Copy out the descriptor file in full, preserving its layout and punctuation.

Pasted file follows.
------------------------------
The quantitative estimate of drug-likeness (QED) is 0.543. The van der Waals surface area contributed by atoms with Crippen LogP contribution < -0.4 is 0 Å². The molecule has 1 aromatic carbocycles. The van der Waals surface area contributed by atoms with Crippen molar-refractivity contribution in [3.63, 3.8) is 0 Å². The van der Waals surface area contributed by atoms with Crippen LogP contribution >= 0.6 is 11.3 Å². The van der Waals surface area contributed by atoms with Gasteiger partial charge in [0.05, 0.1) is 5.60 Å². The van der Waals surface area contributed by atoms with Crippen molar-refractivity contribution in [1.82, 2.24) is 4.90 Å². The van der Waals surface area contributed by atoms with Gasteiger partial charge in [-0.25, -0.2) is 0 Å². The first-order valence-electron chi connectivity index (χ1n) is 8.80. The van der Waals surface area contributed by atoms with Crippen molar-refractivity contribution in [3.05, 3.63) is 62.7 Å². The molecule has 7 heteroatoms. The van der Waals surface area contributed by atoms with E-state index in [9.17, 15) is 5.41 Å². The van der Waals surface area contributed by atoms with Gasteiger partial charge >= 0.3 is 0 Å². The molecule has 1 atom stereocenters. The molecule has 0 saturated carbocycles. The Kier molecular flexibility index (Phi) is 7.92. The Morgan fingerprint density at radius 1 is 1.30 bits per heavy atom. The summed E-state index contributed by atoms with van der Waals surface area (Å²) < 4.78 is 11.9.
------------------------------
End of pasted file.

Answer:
The quantitative estimate of drug-likeness (QED) is 0.543. The van der Waals surface area contributed by atoms with Crippen LogP contribution < -0.4 is 0 Å². The molecule has 1 aromatic carbocycles. The van der Waals surface area contributed by atoms with Crippen molar-refractivity contribution in [3.63, 3.8) is 0 Å². The van der Waals surface area contributed by atoms with Crippen LogP contribution >= 0.6 is 11.3 Å². The van der Waals surface area contributed by atoms with Gasteiger partial charge in [0.05, 0.1) is 5.60 Å². The van der Waals surface area contributed by atoms with Crippen molar-refractivity contribution in [1.82, 2.24) is 4.90 Å². The van der Waals surface area contributed by atoms with Gasteiger partial charge in [-0.25, -0.2) is 0 Å². The first-order valence-electron chi connectivity index (χ1n) is 8.80. The van der Waals surface area contributed by atoms with Crippen molar-refractivity contribution in [3.05, 3.63) is 62.7 Å². The molecule has 7 heteroatoms. The van der Waals surface area contributed by atoms with E-state index in [9.17, 15) is 5.41 Å². The van der Waals surface area contributed by atoms with Gasteiger partial charge >= 0.3 is 0 Å². The molecule has 1 atom stereocenters. The molecule has 0 saturated carbocycles. The Kier molecular flexibility index (Phi) is 7.92. The Morgan fingerprint density at radius 1 is 1.30 bits per heavy atom. The summed E-state index contributed by atoms with van der Waals surface area (Å²) < 4.78 is 11.9.